59 East 59th St. between Park & Madison Aves.
Tuesday - Sunday through October 1, $20
BirdLand Theatre’s mounting of Irish playwright Conor McPherson’s 2009 adaptation of Daphne Du Maurier’s short story “The Birds” fails to soar at the small Theater C at 59E59, where it runs through October 1. It’s the same space where Joe Tantalo’s inventive Godlight Theatre Company has staged innovative versions of In the Heat of the Night, Deliverance, and Cool Hand Luke, all based on the original novels rather than the subsequent hit movies. McPherson, the author of such successful plays as The Weir and Shining City, similarly returns to Du Maurier’s original 1952 story, which was completely revamped by screenwriter Evan Hunter for Alfred Hitchcock’s 1963 film, but takes only its bare bones in creating a postapocalyptic nightmare where a kind of makeshift family is essentially trapped in an abandoned lake house that becomes threatened by killer birds every day during high tide. The story is set in New England in the near future, where two middle-age strangers, the calm, competent Diane (Antoinette LaVecchia) and the unpredictable, perhaps mentally unstable Nat (Tony Naumovski), who barrels into the theater in a literally naked fury, have taken refuge from sudden, unexpected vicious attacks by seagulls that have decimated the area — and perhaps the world. They are soon joined by a younger woman, Julia (Mia Hutchinson-Shaw), sporting a head injury. Running out of just about everything, they have to make very specific plans on when and where to go to scavenge for supplies in order to avoid encountering the killer fowl — or other humans desperate to survive. They also need to beware of each other as their cozy little surrogate family gets a whole lot more complicated.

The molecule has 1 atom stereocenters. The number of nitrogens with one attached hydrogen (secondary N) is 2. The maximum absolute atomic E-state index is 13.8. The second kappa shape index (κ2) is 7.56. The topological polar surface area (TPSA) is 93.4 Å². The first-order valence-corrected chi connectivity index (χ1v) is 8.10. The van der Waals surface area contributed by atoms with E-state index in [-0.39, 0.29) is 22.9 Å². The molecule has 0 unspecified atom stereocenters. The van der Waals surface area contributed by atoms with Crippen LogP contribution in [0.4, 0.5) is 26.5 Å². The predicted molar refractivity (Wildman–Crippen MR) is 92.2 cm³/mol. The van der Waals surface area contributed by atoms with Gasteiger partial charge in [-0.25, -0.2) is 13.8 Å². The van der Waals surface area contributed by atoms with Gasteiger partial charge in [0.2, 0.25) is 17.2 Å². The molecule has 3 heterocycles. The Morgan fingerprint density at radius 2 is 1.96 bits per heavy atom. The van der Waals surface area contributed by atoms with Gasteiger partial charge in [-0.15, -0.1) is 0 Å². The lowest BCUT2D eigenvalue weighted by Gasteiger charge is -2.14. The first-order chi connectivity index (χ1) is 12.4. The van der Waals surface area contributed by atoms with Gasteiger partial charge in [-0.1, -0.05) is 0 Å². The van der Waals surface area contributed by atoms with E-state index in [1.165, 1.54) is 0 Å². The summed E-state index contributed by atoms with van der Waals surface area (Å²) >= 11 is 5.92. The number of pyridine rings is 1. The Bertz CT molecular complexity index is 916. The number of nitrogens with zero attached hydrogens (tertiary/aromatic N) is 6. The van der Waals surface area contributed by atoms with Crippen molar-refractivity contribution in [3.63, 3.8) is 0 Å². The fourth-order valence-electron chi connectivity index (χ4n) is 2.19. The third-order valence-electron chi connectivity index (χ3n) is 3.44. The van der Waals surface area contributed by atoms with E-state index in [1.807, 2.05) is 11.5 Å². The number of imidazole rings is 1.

The Birds, which had its world premiere at Dublin’s Gate Theatre in 2009 with Ciarán Hinds as Nat, Sinéad Cusack as Diane, and Denise Gough as Julia, bears little resemblance to the insightful original story and lacks the gripping suspense of the film. Director Stefan Dzeparoski (Wide Awake Hearts, Gruesome Playground Injuries) gets solid performances from the three actors, and Konstantin Roth’s set is intriguing, with the audience sitting at an angle in folding chairs in the four corners of the room, which features some scattered pieces of furniture. Ien Denio’s sound keeps the swarming birds ever-present, but David J. Palmer’s video projections are overly abstract and too difficult to comprehend. The projections inexplicably begin and end with the American flag, while the British Union Jack is represented by a pillowcase lying at the foot of the video wall. The narrative lacks any real bite; situations feel forced (and ultimately melodramatic), the threat of danger is existential at best (even if that is what McPherson was going for, it gets lost here), and most of the ninety minutes are far too uninvolving. At one point, Diane, a writer who is keeping a diary, thinks out loud, “I can’t help feeling that [Nat and Julia] communicate something to each other in the silence. But all I get is the silence. And the strange . . . hatred that consumes me isn’t just for them and their proximity and the claustrophobic pain of never having any privacy — it’s a hatred of myself too.” Those might be good lines, but Dzeparoski needs to show rather than tell those feelings within the drama of the play, which ends up being rather bland and strangely dull despite some promising elements. This time around, The Birds never takes flight.